Posted on April 28 2016
Harnesses are obviously a fundamental part of every climber’s kit. Aside from their essential role in maintaining your current ‘alive’ status, getting one that fits properly is pretty important if you intend on giving life to anything else at some point! These days there are a baffling array of options and colours on the market to suit more or less any body shape and every budget. The inevitable specialisation of the market has made things even more confusing, giving rise to the impression that you need a different harness for every activity. In actual fact almost any of them will do for any activity; the key is getting one that fits.
Step 1: The Fit
Even if you intend on buying a harness online it’s important to try them on. Speaking as a person who has made this mistake at least three times now, I can testify to the importance of dangling from a bit of tat in the middle of a shop floor, trying on every harness in the stockroom.
Step 2: The Fit (ii)
Basically a harness is three loops of material. All three must be ‘snug’ when on and tightened up. Essentially the waist band is the part of the harness that prevents gravity getting the better of you but you will find it a lot more comfortable if all three loops take the load. This has the added benefit for guys of ensuring nothing can slip inside the leg loop…..
Step 3: Gear
Loops Think about what you are going to be doing in it. This may seem to contradict the opening paragraph but it is important in one regard; gear loops. If you are a die-hard sport climber then one gear loop on each side will easily suffice for all your racking needs. If you intend on spending your days on rope-stretching, multipitch sea cliffs, then you’ll need more (but then if you are only going to do this a few times a year, use a sling as a bandolier!)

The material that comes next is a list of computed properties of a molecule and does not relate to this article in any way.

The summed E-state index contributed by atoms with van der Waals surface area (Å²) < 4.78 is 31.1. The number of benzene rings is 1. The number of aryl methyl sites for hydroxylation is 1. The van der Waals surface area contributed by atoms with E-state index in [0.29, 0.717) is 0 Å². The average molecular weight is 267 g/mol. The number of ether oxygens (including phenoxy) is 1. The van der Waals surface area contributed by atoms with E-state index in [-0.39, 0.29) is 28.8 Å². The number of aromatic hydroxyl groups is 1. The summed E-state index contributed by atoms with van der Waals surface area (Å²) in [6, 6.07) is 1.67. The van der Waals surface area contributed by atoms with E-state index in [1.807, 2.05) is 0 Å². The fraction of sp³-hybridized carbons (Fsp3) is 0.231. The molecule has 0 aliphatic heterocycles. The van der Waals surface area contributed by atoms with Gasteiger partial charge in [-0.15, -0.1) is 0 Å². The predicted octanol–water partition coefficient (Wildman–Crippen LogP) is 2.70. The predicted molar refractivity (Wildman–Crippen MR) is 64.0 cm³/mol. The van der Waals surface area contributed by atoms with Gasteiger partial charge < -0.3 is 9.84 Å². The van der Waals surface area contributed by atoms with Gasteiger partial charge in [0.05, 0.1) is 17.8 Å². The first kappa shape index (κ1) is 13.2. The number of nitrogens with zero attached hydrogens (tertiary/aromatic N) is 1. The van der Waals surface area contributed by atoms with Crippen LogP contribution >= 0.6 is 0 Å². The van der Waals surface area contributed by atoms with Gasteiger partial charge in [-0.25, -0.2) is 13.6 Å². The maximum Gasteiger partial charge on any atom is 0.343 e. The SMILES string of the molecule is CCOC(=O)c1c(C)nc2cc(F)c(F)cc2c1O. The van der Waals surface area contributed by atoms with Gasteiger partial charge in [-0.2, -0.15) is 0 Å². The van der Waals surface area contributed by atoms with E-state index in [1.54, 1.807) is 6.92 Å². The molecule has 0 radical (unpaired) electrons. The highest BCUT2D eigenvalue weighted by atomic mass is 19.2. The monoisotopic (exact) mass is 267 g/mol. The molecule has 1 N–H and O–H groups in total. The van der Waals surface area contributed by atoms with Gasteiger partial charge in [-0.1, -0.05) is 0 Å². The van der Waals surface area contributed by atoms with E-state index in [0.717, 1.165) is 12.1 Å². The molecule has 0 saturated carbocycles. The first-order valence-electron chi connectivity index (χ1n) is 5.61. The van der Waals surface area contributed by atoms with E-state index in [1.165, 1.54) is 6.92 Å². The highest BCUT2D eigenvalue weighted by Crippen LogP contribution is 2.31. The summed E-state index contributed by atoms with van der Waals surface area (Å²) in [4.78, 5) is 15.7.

Step 4: Weight/size.
It is impossible nowadays to avoid the barrage of adverts for the ‘World’s lightest…carabiner/helmet/rope’ and harnesses are no exception. Whilst it’s obviously good that equipment is getting lighter, I’d wager your inability to clip the chains on your latest project probably has more to do with the number of pints you drank last night than the weight of your harness. The only time when weight really becomes an issue is in the mountains. There are loads of really lightweight ski touring harnesses on the market which are brilliant for carrying and wearing for the occasional glacier crossing. It could be argued that the ‘packability’ of these harnesses is almost as important as their weight. Some harnesses are very stiff and whilst this often increases comfort, it also increases the amount of space they take up in your bag!
Step 5: The Look
If you are the sort of person who is bothered by the colour of your gear you are in luck! You can now fully co-ordinate that orange rope, shoes, quick-draws, helmet and harness! What a wonderful time to be alive.
Buying a harness is entirely about getting one that fits (even if it doesn’t match your rope!). Whilst it’s important to have in your mind what you’ll use it for the most, don’t be led into thinking you can’t go sport climbing in your trad harness!
Try lots on, then buy the most comfortable one from http://tinyurl.com/jems3of
NB: No article on harness sizing would be complete without drawing attention to the Metolious Safe Tech harness and its adjustable ‘rise’ (the distance between the leg loops and waistband). If you have large legs and a skinny waist this might just do the trick!